“The only ability Subaru Natsuki gets when he’s summoned to another world is time travel via his own death. But to save her, he’ll die as many times as it takes.”
Re:Zero -Starting Life in Another World- Chapter 2, Volume 1 kicks off the next segment in Subaru’s story and can be read without having read the preceding chapter. Chronologically I’d call this volume 3 in the series, but because Subaru has managed to reach a new waking-up point with his power, “Return by Death,” it’s literally a new chapter in his life—hence the chapter/arc divisions. While Tappei Nagatsuki and Shinichirou Otsuka are still responsible for the original story and art design respectively, Makoto Kuugetsu is the artist responsible for Chapter 2 in the series, replacing Daichi Matsuse. This volume even comes with a short story at the very end!
After a somewhat confusing and rushed recap (in an author’s note, Kuugetsu admits he had trouble summarizing what happened in “A Day in the Capital”), Subaru wakes up in a lavish mansion. A bit of exploring reveals that the corridor is trapped in a continuous loop, and Subaru’s experience and expertise in video game logic helps him to figure out that opening the right door will break the spell. The correct door leads him to Beatrice (Betty), a powerful loli—I mean, mage—who uses a magic to mess with his mana, knocking him out. The next time he wakes up, he meets the maid sisters Rem and Ram, and Roswaal, Emilia’s patron, introducing the last of the characters that are going to play an important role in this volume.
At first, the pacing is a little weird, bouncy and almost hyper while Makoto Kuugetsu finds his own rhythm for adapting the source material, but eventually evens out to successfully do a whole lot of worldbuilding.
Subaru gets a better picture of the kingdom that’s he’s been sucked into, and more importantly, why! A discussion over breakfast with the rest of the household reveals that he’s been dropped into a country without a king (or heirs to take the throne), and that Emilia is a candidate for the throne. The badge that was stolen in chapter one is what qualifies her to compete to rule, and it was stolen in an attempt to keep her from ruling. Somebody is trying to stop her from becoming queen, and thus Subaru has found his official mission. In exchange for rescuing Emilia, he requests to be hired in the mansion so he can stay close to her.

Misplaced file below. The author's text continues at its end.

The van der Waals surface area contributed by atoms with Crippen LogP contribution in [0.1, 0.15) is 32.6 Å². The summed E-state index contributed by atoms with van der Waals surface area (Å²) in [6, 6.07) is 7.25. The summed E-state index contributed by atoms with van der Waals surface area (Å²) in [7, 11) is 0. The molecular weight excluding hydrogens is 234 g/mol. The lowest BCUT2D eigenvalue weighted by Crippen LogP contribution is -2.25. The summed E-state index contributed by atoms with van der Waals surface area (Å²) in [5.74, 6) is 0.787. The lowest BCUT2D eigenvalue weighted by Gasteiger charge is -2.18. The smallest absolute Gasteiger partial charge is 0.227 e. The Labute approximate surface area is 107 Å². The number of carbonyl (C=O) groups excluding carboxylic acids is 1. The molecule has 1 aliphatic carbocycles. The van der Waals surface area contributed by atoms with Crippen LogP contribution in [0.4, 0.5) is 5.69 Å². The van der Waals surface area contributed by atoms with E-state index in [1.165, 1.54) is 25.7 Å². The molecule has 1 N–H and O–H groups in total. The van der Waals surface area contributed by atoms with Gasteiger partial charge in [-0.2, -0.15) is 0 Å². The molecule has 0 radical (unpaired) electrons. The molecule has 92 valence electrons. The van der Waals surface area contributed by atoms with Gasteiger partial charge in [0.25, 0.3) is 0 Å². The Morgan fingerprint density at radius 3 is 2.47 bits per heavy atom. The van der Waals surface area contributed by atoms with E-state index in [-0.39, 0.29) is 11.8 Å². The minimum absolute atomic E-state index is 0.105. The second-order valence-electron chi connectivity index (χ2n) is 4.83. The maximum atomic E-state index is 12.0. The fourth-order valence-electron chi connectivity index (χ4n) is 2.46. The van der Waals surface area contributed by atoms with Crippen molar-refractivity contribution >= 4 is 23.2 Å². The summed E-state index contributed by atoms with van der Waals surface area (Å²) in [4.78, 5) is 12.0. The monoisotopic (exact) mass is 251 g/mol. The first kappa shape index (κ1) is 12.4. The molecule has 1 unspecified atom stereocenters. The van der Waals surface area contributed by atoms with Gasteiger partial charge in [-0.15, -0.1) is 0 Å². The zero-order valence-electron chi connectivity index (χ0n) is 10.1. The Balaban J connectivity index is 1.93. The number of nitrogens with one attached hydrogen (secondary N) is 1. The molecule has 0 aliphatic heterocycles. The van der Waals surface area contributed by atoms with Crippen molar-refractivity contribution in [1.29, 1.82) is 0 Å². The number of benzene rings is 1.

After the Super Important Discussion, the rest of the book makes good on Chapter 2’s subtitle; “A Week at the Mansion.” (a.k.a. Subaru adjusts to life and picks up some necessary skills to function as… well, a functioning person.) Rem and Ram train him in activities needed to take care of the mansion. (He can handle a knife and peel a potato now!)
Despite the hard work that comes with the job and often unkind comments from the rest of the staff, Subaru finds that he’s enjoying his time with the twins… until he wakes up one morning only to realize that (spoiler alert!) somebody has murdered him in his sleep. It’s a hell of a cliffhanger, and heartbreaking once Subaru realizes that these people he’s come to care about don’t even remember who he is.
I’ve said it before and I’ll say it again: Subaru’s such an endearing character and his humble requests in exchange for his heroic deeds are a testament to the purity of his personality. Sure, he downplays his decisions by joking about being a perv, but his physical attraction to Emilia always comes back to that first life and the kindness she showed him when he was attacked by thugs. As Roswaal says, “there is beauty in earnestness.”
Emilia is also obviously smitten with him (albeit reluctantly), though she’s perplexed by the logic of his requests. In a world where Emilia has hinted at being hated for being a half-elf, his optimistic attitude is as good as a boom box outside of her window. Though it’s important to remember that this is much more than a love story, as Subaru’s most recent murder acting as a not-so-gentle reminder.
Kuugetsu’s art style is so similar to Matsuse’s in Chapter 1, which makes for a smooth transition between the volumes. The noticeable difference lies in Kuugetsu’s use of chibi characters to add an extra element of humor—which I am grateful for. The chibi expressions only enhance the lighthearted tone Subaru develops with the members of the mansion, giving them all more personality. It makes the betrayal in the end all the more emotional.
Even though this volume comes with its own recap, I would recommend reading the other volumes in the series first. It’s a cute story, but to appreciate the evolution of the storyline, it helps to have read the whole story.
Story: 4 out of 5 stars
Art: 5 out of 5 stars
Overall: 5 out of 5 stars
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